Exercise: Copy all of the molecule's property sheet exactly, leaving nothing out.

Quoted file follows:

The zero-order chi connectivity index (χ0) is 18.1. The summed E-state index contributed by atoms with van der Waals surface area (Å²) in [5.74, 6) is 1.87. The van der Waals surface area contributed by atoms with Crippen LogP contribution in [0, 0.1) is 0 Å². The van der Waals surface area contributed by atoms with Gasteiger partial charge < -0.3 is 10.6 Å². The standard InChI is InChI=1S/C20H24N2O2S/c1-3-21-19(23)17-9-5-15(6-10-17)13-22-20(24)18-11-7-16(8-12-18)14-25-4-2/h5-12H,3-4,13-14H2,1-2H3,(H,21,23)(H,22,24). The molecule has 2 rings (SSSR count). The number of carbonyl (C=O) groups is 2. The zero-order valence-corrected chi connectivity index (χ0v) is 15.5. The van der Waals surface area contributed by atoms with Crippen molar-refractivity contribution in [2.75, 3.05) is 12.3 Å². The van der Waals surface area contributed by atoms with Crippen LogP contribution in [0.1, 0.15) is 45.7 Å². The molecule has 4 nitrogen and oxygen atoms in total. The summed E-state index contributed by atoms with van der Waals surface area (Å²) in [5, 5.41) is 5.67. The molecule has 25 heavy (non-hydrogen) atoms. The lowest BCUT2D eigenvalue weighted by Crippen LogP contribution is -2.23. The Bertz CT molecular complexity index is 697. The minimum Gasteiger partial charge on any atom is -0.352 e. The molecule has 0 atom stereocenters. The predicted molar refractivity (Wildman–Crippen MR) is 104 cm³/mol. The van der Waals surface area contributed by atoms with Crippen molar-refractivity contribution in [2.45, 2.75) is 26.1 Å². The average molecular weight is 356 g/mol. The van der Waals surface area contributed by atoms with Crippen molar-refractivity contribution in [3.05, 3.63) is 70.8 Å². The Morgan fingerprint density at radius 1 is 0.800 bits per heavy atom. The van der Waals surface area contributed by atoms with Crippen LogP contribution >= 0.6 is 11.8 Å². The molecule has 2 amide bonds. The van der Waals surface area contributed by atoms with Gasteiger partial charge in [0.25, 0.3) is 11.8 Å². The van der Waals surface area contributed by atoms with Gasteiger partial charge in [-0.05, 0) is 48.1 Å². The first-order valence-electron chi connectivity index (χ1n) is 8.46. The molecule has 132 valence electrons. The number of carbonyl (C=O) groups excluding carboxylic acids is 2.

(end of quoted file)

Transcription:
The zero-order chi connectivity index (χ0) is 18.1. The summed E-state index contributed by atoms with van der Waals surface area (Å²) in [5.74, 6) is 1.87. The van der Waals surface area contributed by atoms with Crippen LogP contribution in [0, 0.1) is 0 Å². The van der Waals surface area contributed by atoms with Gasteiger partial charge < -0.3 is 10.6 Å². The standard InChI is InChI=1S/C20H24N2O2S/c1-3-21-19(23)17-9-5-15(6-10-17)13-22-20(24)18-11-7-16(8-12-18)14-25-4-2/h5-12H,3-4,13-14H2,1-2H3,(H,21,23)(H,22,24). The molecule has 2 rings (SSSR count). The number of carbonyl (C=O) groups is 2. The zero-order valence-corrected chi connectivity index (χ0v) is 15.5. The van der Waals surface area contributed by atoms with Crippen molar-refractivity contribution in [2.75, 3.05) is 12.3 Å². The van der Waals surface area contributed by atoms with Crippen LogP contribution in [0.1, 0.15) is 45.7 Å². The molecule has 4 nitrogen and oxygen atoms in total. The summed E-state index contributed by atoms with van der Waals surface area (Å²) in [5, 5.41) is 5.67. The molecule has 25 heavy (non-hydrogen) atoms. The lowest BCUT2D eigenvalue weighted by Crippen LogP contribution is -2.23. The Bertz CT molecular complexity index is 697. The minimum Gasteiger partial charge on any atom is -0.352 e. The molecule has 0 atom stereocenters. The predicted molar refractivity (Wildman–Crippen MR) is 104 cm³/mol. The van der Waals surface area contributed by atoms with Crippen molar-refractivity contribution in [2.45, 2.75) is 26.1 Å². The average molecular weight is 356 g/mol. The van der Waals surface area contributed by atoms with Crippen molar-refractivity contribution in [3.05, 3.63) is 70.8 Å². The Morgan fingerprint density at radius 1 is 0.800 bits per heavy atom. The van der Waals surface area contributed by atoms with Crippen LogP contribution >= 0.6 is 11.8 Å². The molecule has 2 amide bonds. The van der Waals surface area contributed by atoms with Gasteiger partial charge in [0.25, 0.3) is 11.8 Å². The van der Waals surface area contributed by atoms with Gasteiger partial charge in [-0.05, 0) is 48.1 Å². The first-order valence-electron chi connectivity index (χ1n) is 8.46. The molecule has 132 valence electrons. The number of carbonyl (C=O) groups excluding carboxylic acids is 2.